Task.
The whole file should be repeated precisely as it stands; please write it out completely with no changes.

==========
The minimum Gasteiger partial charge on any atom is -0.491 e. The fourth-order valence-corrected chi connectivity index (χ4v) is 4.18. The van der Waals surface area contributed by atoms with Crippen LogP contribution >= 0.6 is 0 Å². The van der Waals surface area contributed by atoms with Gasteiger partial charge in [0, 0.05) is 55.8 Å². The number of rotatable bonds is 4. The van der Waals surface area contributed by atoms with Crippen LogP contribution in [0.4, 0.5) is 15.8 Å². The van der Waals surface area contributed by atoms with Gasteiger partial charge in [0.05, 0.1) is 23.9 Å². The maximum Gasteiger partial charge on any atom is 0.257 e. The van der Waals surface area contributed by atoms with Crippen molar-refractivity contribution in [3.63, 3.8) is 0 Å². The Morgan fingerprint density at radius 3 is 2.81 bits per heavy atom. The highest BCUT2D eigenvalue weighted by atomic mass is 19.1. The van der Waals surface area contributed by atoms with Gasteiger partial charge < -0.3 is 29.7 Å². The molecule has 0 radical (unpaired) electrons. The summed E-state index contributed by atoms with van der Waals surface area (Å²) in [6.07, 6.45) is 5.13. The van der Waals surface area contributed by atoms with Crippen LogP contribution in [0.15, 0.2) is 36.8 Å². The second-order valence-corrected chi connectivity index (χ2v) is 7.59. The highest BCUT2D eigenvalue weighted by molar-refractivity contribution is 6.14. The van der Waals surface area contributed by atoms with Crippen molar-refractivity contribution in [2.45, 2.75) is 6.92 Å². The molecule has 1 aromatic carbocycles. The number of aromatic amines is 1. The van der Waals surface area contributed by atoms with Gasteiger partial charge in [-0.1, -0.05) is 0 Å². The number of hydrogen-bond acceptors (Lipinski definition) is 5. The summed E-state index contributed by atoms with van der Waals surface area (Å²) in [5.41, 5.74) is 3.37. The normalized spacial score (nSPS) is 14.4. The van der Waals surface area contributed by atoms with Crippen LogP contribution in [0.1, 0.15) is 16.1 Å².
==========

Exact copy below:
The minimum Gasteiger partial charge on any atom is -0.491 e. The fourth-order valence-corrected chi connectivity index (χ4v) is 4.18. The van der Waals surface area contributed by atoms with Crippen LogP contribution >= 0.6 is 0 Å². The van der Waals surface area contributed by atoms with Gasteiger partial charge in [0, 0.05) is 55.8 Å². The number of rotatable bonds is 4. The van der Waals surface area contributed by atoms with Crippen LogP contribution in [0.4, 0.5) is 15.8 Å². The van der Waals surface area contributed by atoms with Gasteiger partial charge in [0.05, 0.1) is 23.9 Å². The maximum Gasteiger partial charge on any atom is 0.257 e. The van der Waals surface area contributed by atoms with Crippen molar-refractivity contribution in [3.63, 3.8) is 0 Å². The Morgan fingerprint density at radius 3 is 2.81 bits per heavy atom. The highest BCUT2D eigenvalue weighted by atomic mass is 19.1. The van der Waals surface area contributed by atoms with Gasteiger partial charge < -0.3 is 29.7 Å². The molecule has 0 radical (unpaired) electrons. The summed E-state index contributed by atoms with van der Waals surface area (Å²) in [6.07, 6.45) is 5.13. The van der Waals surface area contributed by atoms with Crippen LogP contribution in [0.15, 0.2) is 36.8 Å². The second-order valence-corrected chi connectivity index (χ2v) is 7.59. The highest BCUT2D eigenvalue weighted by molar-refractivity contribution is 6.14. The van der Waals surface area contributed by atoms with Crippen molar-refractivity contribution in [2.45, 2.75) is 6.92 Å². The molecule has 1 aromatic carbocycles. The number of aromatic amines is 1. The van der Waals surface area contributed by atoms with Gasteiger partial charge in [-0.1, -0.05) is 0 Å². The number of hydrogen-bond acceptors (Lipinski definition) is 5. The summed E-state index contributed by atoms with van der Waals surface area (Å²) in [5.41, 5.74) is 3.37. The normalized spacial score (nSPS) is 14.4. The van der Waals surface area contributed by atoms with Crippen LogP contribution in [0.1, 0.15) is 16.1 Å².